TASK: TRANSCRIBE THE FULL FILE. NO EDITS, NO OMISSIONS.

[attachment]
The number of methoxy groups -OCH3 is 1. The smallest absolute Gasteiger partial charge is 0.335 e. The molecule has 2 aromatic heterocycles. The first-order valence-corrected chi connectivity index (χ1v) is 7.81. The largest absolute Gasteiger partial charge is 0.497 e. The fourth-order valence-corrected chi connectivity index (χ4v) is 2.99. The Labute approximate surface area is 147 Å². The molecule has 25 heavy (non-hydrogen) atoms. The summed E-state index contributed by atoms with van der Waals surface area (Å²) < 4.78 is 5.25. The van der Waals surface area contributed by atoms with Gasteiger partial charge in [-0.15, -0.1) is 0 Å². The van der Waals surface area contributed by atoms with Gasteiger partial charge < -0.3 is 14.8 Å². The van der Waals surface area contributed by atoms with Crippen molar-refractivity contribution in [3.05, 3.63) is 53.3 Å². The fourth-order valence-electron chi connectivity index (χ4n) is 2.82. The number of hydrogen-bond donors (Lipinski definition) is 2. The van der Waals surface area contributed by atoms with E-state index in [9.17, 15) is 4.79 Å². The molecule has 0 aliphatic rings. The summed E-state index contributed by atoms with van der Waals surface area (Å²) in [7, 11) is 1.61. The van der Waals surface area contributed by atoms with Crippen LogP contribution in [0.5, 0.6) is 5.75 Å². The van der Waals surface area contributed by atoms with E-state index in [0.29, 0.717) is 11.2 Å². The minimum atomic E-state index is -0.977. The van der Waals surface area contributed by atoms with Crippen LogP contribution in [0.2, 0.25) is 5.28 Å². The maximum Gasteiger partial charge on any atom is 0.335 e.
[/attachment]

The number of methoxy groups -OCH3 is 1. The smallest absolute Gasteiger partial charge is 0.335 e. The molecule has 2 aromatic heterocycles. The first-order valence-corrected chi connectivity index (χ1v) is 7.81. The largest absolute Gasteiger partial charge is 0.497 e. The fourth-order valence-corrected chi connectivity index (χ4v) is 2.99. The Labute approximate surface area is 147 Å². The molecule has 25 heavy (non-hydrogen) atoms. The summed E-state index contributed by atoms with van der Waals surface area (Å²) < 4.78 is 5.25. The van der Waals surface area contributed by atoms with Gasteiger partial charge in [-0.15, -0.1) is 0 Å². The van der Waals surface area contributed by atoms with Gasteiger partial charge < -0.3 is 14.8 Å². The van der Waals surface area contributed by atoms with Crippen molar-refractivity contribution in [3.05, 3.63) is 53.3 Å². The fourth-order valence-electron chi connectivity index (χ4n) is 2.82. The number of hydrogen-bond donors (Lipinski definition) is 2. The van der Waals surface area contributed by atoms with E-state index in [9.17, 15) is 4.79 Å². The molecule has 0 aliphatic rings. The summed E-state index contributed by atoms with van der Waals surface area (Å²) in [7, 11) is 1.61. The van der Waals surface area contributed by atoms with Crippen LogP contribution in [0.5, 0.6) is 5.75 Å². The van der Waals surface area contributed by atoms with E-state index in [0.29, 0.717) is 11.2 Å². The minimum atomic E-state index is -0.977. The van der Waals surface area contributed by atoms with Crippen LogP contribution in [0.2, 0.25) is 5.28 Å². The maximum Gasteiger partial charge on any atom is 0.335 e.